But when they arrive, a crowd is gathered in front of the closed shop: a local fisherman with a fresh cod delivery, a food critic, Mrs. Chipper’s ex-husband who’s opening a competing fish and chips shop directly across the street, and a repairman to fix the vent for the deep fryer. With Siobhán and Macdara as witnesses, a local handyman gets the locked door open, only to find the proprietor lying dead and covered in flour at the base of a ladder, its rungs coated in slippery fat. Clearly this was not an accidental tragedy . . .

Even as the local garda take over the murder investigation, Siobhán and Macdara can’t help themselves from placing their long-delayed honeymoon on hold—at least until they can help apprehend an elusive killer.

My Thoughts

It’s always good to return to Kilbane, County Cork, Ireland, and the O’Sullivan clan. This time though, the O’Sullivans are taking a vacation to Lahinch, County Clare, on Liscannor Bay. It’s unbearably hot in Kilbane, so a vacation to a resort town on the water is welcome news. Especially when they are on a mission to save Mrs. Chips, a well-known fish and chips shop, from financial ruin.

Mr. and Mrs. Chips are getting a divorce, and Mr. Chips has opened his own shop across the street. It’s the battle of the chip shops and judging by the crowd in front of Mrs. Chips, and the empty sidewalk in front of Mr. Chips, Mrs. Chips is winning. Except the line shouldn’t be there. Mrs. Chips should be open, but the door is locked. Once the door is forced open, the body of Mrs. Chips is discovered. Garda Siobhán O’Sullivan and her husband, Detective Sargeant Macdara Flannery, find themselves having to secure a crime scene until the local garda, Detective Sergeant Liam Healy arrives. That should be the end of Siobhán’s involvement with the murder, after all she is on holiday with her family. But she can’t help herself, and soon both she and Macdara find themselves on a working holiday as the bodies start to pile up.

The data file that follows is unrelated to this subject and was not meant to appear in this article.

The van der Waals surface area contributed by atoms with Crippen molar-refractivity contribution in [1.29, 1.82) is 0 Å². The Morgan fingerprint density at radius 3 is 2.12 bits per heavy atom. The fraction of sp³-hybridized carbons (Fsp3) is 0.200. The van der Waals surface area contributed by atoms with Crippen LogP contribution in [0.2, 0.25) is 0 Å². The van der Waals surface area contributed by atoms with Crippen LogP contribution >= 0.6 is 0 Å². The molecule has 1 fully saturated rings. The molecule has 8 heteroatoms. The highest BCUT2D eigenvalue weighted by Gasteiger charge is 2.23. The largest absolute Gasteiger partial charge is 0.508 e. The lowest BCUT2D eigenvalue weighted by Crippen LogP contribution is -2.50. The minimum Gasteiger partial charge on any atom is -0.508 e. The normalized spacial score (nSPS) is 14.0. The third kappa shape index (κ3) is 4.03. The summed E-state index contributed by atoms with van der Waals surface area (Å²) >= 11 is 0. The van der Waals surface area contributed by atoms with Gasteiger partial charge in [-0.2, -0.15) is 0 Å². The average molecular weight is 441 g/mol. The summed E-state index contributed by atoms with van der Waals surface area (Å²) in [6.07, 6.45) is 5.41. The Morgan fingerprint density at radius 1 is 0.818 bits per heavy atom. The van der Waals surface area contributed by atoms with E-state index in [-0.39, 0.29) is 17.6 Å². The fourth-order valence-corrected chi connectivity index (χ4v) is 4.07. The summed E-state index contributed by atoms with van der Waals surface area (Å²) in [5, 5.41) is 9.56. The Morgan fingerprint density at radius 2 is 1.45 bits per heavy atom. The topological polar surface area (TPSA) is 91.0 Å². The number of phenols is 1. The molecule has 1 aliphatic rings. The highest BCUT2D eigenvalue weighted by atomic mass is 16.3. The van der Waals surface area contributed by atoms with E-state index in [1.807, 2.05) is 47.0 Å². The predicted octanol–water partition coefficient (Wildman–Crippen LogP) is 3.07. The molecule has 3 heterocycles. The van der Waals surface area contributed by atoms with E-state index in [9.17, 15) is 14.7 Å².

Murder at an Irish Chipper is the tenth book in the Irish Village Mystery series. I’ve read all the books in this series, and I was thrilled when I saw there was a new book. The characters are well-written; there’s no getting the O’Sullivan clan confused with each other. Each one is distinctive, and I’ve enjoyed watching them change and grow with each book. I’ve especially enjoyed watching Siobhán grow and change from the first book, Murder in an Irish Village, to this one, Murder at an Irish Chipper. There’s also a lot of humor in the book (and throughout the series), especially in the banter between Siobhán and her siblings, and Siobhán and Macdara. This is a family that deeply loves each other and it’s easy to see in their interactions with each other. These characters are what keep me coming back to this series. I also liked that the setting in this book was in a new location. Macdera and Siobhán are in an unfamiliar town, and everyone is a stranger and a potential suspect. The murderer’s identity wasn’
Murder at an Irish Chipper is a well-written mystery with lively, engaging characters and is a great addition to the Irish Village series.
I’m already looking forward to reading the next book in the series.

Publishing Information

Genre: Mystery/Fiction and Detective/Woman Sleuth/Cozy Mystery
Publisher: Kensington Cozies
Pages: 304
Pub date: 2/20/2024
ISBN: 9781496744449